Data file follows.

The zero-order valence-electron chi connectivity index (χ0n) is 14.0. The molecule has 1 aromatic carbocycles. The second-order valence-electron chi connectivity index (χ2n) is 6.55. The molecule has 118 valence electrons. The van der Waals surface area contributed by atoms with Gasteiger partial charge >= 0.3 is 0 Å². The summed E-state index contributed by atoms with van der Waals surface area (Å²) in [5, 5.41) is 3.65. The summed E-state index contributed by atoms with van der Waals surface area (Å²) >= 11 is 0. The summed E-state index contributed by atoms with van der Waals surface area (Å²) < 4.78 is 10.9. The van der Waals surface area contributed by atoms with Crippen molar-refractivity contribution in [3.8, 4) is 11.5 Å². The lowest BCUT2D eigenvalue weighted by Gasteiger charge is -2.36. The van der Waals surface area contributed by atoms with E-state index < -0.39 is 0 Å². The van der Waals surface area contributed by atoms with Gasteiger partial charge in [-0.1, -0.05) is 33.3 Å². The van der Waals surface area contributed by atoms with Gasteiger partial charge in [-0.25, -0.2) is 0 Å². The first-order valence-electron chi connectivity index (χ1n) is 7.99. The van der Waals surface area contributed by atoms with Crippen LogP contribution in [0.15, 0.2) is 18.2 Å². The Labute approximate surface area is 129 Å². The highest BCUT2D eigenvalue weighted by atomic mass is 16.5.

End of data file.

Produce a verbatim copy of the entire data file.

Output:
The zero-order valence-electron chi connectivity index (χ0n) is 14.0. The molecule has 1 aromatic carbocycles. The second-order valence-electron chi connectivity index (χ2n) is 6.55. The molecule has 118 valence electrons. The van der Waals surface area contributed by atoms with Gasteiger partial charge >= 0.3 is 0 Å². The summed E-state index contributed by atoms with van der Waals surface area (Å²) in [5, 5.41) is 3.65. The summed E-state index contributed by atoms with van der Waals surface area (Å²) >= 11 is 0. The summed E-state index contributed by atoms with van der Waals surface area (Å²) < 4.78 is 10.9. The van der Waals surface area contributed by atoms with Crippen molar-refractivity contribution in [3.8, 4) is 11.5 Å². The lowest BCUT2D eigenvalue weighted by Gasteiger charge is -2.36. The van der Waals surface area contributed by atoms with E-state index < -0.39 is 0 Å². The van der Waals surface area contributed by atoms with Gasteiger partial charge in [-0.1, -0.05) is 33.3 Å². The van der Waals surface area contributed by atoms with Gasteiger partial charge in [-0.25, -0.2) is 0 Å². The first-order valence-electron chi connectivity index (χ1n) is 7.99. The van der Waals surface area contributed by atoms with Crippen LogP contribution in [0.15, 0.2) is 18.2 Å². The Labute approximate surface area is 129 Å². The highest BCUT2D eigenvalue weighted by atomic mass is 16.5.